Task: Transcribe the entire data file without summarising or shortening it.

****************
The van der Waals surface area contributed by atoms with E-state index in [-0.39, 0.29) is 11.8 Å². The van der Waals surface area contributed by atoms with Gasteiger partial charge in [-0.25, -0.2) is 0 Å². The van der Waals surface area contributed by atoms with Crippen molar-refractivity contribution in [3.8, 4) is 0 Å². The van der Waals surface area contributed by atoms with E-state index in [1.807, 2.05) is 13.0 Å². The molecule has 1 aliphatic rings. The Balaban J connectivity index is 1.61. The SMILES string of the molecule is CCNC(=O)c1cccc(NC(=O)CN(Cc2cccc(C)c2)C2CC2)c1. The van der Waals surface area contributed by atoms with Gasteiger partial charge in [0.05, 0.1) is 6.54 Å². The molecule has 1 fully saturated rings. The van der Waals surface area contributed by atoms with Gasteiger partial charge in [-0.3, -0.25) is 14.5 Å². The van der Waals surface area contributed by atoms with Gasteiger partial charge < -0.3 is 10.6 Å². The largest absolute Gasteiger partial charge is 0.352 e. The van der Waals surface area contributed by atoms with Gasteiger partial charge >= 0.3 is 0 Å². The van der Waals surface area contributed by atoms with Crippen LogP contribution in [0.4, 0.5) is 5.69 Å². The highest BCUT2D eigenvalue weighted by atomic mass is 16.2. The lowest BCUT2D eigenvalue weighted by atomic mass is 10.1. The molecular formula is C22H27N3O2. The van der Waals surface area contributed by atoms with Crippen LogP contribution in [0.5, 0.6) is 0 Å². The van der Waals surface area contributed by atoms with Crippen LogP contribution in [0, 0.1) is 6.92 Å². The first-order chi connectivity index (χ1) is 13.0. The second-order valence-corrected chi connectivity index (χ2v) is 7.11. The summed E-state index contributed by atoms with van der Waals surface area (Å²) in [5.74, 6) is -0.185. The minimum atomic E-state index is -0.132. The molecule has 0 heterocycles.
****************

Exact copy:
The van der Waals surface area contributed by atoms with E-state index in [-0.39, 0.29) is 11.8 Å². The van der Waals surface area contributed by atoms with Gasteiger partial charge in [-0.25, -0.2) is 0 Å². The van der Waals surface area contributed by atoms with Crippen molar-refractivity contribution in [3.8, 4) is 0 Å². The van der Waals surface area contributed by atoms with E-state index in [1.807, 2.05) is 13.0 Å². The molecule has 1 aliphatic rings. The Balaban J connectivity index is 1.61. The SMILES string of the molecule is CCNC(=O)c1cccc(NC(=O)CN(Cc2cccc(C)c2)C2CC2)c1. The van der Waals surface area contributed by atoms with Gasteiger partial charge in [0.05, 0.1) is 6.54 Å². The molecule has 1 fully saturated rings. The van der Waals surface area contributed by atoms with Gasteiger partial charge in [-0.3, -0.25) is 14.5 Å². The van der Waals surface area contributed by atoms with Gasteiger partial charge < -0.3 is 10.6 Å². The largest absolute Gasteiger partial charge is 0.352 e. The van der Waals surface area contributed by atoms with Gasteiger partial charge >= 0.3 is 0 Å². The van der Waals surface area contributed by atoms with Crippen LogP contribution in [0.4, 0.5) is 5.69 Å². The highest BCUT2D eigenvalue weighted by atomic mass is 16.2. The lowest BCUT2D eigenvalue weighted by atomic mass is 10.1. The molecular formula is C22H27N3O2. The van der Waals surface area contributed by atoms with Crippen LogP contribution in [0.5, 0.6) is 0 Å². The van der Waals surface area contributed by atoms with Crippen LogP contribution in [0, 0.1) is 6.92 Å². The first-order chi connectivity index (χ1) is 13.0. The second-order valence-corrected chi connectivity index (χ2v) is 7.11. The summed E-state index contributed by atoms with van der Waals surface area (Å²) in [5.74, 6) is -0.185. The minimum atomic E-state index is -0.132. The molecule has 0 heterocycles.